Before you begin, tape an old towel or similar to the dash just beneath the CCU. This will protect the surface and avoid damage. Remove the CCU from the dash with normal Blaupunkt radio removal tools. You will be able to get your hand in behind the unit and gently push it out. Set the wiper switch to it is up most position so it is not in the way as you extract the CCU.
Disconnect the two connectors on the back. They are mounted in opposite directions.
Front panel removal
The front panel is removed by pressing the three brown tabs on both sides of the CCU. Gently, pull the front out of the frame, taking care not to damage the connector inside. Unplug the connector and remove the front face.
You can either leave the rubber air tube in place, or pull it out. It is very easy to refit.
Front panel disassembly
Pull out both rotary knobs and the two slider knobs. Remove the two nuts on the rotary knobs, see picture. Depress the two plastic clips at the centre of the PCB and remove the board. Remember to pull out the temperature sensor assembly and clean it. Be careful not to break the leads. Check the two light bulbs while you are in there. See picture.
Front panel controls disassembly
The potentiometers for temperature and fan speed control can wear out, you could try to clean them with proper electronic contact cleaner. Do not use any 5-56 or orher oily stuff, this will only make things worse. The switches can also be disassembled and cleaned. See pictures. Spare switches are available from Porsche, except for the double 993 A/C- and RHD Defrost switches.
Remove the four screws on the back connectors, see picture. They can be either allen or normal phillips type. The two sandwiched PCB are mounted in slots on the side walls of the CCU frame. Slide out the PCB through the front. Be sure to fit the PCB in their side wall slots when refitting. Failing to do so can have catastrophic results due to electrical shorts from the CCU metal parts.
Cabin air temperature sensor
When dust or grime gathers around the sensor that measures the air temperature inside the car, the temperature will gradually fall during longer drives. To compensate, the temperature setting could be increased, but could eventually end up at the max setting giving either cold or very hot results. Air is sucked through a duct by the CCU fan, a thermistor inside the duct measures the air temperature. To ensure this works accurately, disassemble the front, remove the PCB and clean the thermistor and surrounding assembly. Be very careful, the thermistor leads can be brittle!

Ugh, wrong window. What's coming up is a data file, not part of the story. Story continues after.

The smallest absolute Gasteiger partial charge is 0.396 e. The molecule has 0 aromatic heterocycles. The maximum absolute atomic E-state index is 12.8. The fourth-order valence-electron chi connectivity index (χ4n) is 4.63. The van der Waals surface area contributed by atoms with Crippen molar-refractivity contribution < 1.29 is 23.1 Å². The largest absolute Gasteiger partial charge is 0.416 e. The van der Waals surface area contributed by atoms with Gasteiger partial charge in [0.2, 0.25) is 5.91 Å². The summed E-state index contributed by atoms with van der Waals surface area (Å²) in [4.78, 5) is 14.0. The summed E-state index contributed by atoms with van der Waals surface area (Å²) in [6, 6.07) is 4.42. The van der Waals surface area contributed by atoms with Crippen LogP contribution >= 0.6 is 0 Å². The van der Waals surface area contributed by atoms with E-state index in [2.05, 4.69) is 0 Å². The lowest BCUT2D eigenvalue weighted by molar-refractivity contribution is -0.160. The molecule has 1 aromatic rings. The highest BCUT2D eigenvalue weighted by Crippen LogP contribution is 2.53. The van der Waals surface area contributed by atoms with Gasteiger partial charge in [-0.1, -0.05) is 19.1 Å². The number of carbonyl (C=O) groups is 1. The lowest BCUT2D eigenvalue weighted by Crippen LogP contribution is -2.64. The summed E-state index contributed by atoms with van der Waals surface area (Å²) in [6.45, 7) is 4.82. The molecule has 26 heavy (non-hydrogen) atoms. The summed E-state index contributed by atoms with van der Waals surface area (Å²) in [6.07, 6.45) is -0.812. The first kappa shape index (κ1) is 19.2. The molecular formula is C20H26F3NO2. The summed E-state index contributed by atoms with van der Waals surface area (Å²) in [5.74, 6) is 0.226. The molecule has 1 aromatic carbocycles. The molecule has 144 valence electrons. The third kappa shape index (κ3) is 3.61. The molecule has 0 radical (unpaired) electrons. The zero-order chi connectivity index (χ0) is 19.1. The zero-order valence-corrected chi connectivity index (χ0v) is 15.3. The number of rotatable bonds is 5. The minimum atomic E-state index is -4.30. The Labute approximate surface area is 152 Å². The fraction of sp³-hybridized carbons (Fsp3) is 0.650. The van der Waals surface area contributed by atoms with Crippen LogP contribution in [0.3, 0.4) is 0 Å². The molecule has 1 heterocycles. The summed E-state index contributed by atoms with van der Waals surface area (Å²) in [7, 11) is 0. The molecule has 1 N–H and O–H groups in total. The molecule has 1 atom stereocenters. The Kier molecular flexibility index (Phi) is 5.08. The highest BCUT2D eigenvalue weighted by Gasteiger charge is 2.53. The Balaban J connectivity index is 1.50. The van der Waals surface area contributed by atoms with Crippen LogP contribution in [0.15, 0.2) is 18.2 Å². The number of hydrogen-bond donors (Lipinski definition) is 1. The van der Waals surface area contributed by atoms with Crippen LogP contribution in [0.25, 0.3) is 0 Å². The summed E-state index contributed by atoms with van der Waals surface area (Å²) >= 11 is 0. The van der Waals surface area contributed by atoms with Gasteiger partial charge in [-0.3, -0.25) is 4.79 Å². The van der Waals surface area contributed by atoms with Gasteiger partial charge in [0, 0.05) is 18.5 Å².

The same temperature decrease symptom can also be caused by a inert CCU fan due to electric failure or wear. This will stop the air flow through the sensor, and the normal heating inside the dash/CCU unit will be detected as air temperature increase causing the CCU to gradually stop the hot air flow to compensate for this. A defective CCU fan will be flagged as Truble Code 45 (Inside sensor blower motor) when reading the OBD interface.
No CCU fan shutdown
The CCU fan is supposed to stop within 10-20 minutes after ignition off. An old fan can be rather noisy and if so, replace it. Any mechanical repair will not last.
The current drain on the battery at ignition off should be around 50mA. If the CCU and fan does not shut off the current drain is about 500mA. Pull Fuse #1 to check if the CCU is the item in question. The transistor controlling the power control relay can fail, it is a common BC 337 transistor. An easy fix without having to split the sandwiched PCB boards.
While in there, check the two CCU front panel lights 12V 0,9W.(Porsche part# 964 641 920 00) Also clean the CCU inside air temperature sensor.
Servo driver failure
The servo mechanisms are driven by high power opamps in the CCU and the electric servos are equipped with a potentiometer for position feedback. The servo motors are powered directly from the CCU opamp outputs to enable them to turn either way. If a servo gets stuck due to mechanical or electric failure the driver IC inside the CCU can be overheated and/or damaged.
The CCU opamps are TCA 2465 Single-in-line integrated circuits, and somewhat difficult to obtain these days. To point out any defective opamp ICs you may have to do a little fault finding.
If you are "lucky" you see a very faint brownish colouring on the PCB around the solder leg row under one of the TCAs due to overheating. This may be visible from the solder(outward) side. Also, the solderings can get somewhat dull or grey due to the heat, and not have the shiny solder "blankness". We stock the TCA 2465 Opamp.
It is possible to test the otputs of the driver opamps while the CCU is in the car. The voltage should swing from minus to plus 12V (polarity should be reversed) if you turn the temperature knob from min to max and back. This would be the movement required by the flap, opening and stopping the airflow. Connect a voltmeter between ground and one of the outputs. The voltage should be either +12V or GND. (or rather 11V or 0.7V due to the internal transistors) Beware that if there is no or a faulty servo connected to the tested output in normal CCU operation, the CCU will shut down the servo as soon as the potentiometer feedback is not reported correctly according to any applied motor movement signals.
You will therefore only see a short glimpse of the driving signal if the servo is damaged. late 964 and 993 CCUs have an inbuilt Drive Test function that can activate all servos, without the feedback signal. It is therefore very convenient to detect any faults. You will have to use an OBD tool to activate the test program.
The CCU has two connectors at the back, a 25 pin K-connector and the larger 35 pin larger G-connector. See picture above. Pin numbers are printed on the connectors. See the picture for the internal connection diagram. Note that K6 and K14 share the same opamp output as well as K15 and K3.